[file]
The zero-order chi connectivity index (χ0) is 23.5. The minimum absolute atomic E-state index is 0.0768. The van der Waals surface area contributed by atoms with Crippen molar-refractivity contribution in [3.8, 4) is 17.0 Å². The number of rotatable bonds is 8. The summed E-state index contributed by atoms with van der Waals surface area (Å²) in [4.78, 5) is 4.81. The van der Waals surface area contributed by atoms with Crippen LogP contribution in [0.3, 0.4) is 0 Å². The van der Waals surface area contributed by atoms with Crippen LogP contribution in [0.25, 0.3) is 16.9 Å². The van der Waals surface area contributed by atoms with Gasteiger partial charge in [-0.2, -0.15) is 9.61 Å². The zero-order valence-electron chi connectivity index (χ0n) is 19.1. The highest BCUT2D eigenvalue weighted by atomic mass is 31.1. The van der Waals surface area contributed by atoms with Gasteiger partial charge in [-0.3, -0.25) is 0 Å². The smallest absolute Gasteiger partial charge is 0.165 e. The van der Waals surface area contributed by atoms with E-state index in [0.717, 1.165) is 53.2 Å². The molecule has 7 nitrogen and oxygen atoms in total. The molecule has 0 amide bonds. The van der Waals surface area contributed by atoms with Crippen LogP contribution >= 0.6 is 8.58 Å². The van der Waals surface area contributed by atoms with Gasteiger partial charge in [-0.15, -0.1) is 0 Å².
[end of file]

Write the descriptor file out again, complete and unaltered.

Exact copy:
The zero-order chi connectivity index (χ0) is 23.5. The minimum absolute atomic E-state index is 0.0768. The van der Waals surface area contributed by atoms with Crippen molar-refractivity contribution in [3.8, 4) is 17.0 Å². The number of rotatable bonds is 8. The summed E-state index contributed by atoms with van der Waals surface area (Å²) in [4.78, 5) is 4.81. The van der Waals surface area contributed by atoms with Crippen LogP contribution in [0.3, 0.4) is 0 Å². The van der Waals surface area contributed by atoms with Crippen LogP contribution in [0.25, 0.3) is 16.9 Å². The van der Waals surface area contributed by atoms with Gasteiger partial charge in [-0.2, -0.15) is 9.61 Å². The zero-order valence-electron chi connectivity index (χ0n) is 19.1. The highest BCUT2D eigenvalue weighted by atomic mass is 31.1. The van der Waals surface area contributed by atoms with Gasteiger partial charge in [-0.3, -0.25) is 0 Å². The smallest absolute Gasteiger partial charge is 0.165 e. The van der Waals surface area contributed by atoms with E-state index in [0.717, 1.165) is 53.2 Å². The molecule has 7 nitrogen and oxygen atoms in total. The molecule has 0 amide bonds. The van der Waals surface area contributed by atoms with Crippen LogP contribution >= 0.6 is 8.58 Å². The van der Waals surface area contributed by atoms with Gasteiger partial charge in [-0.15, -0.1) is 0 Å².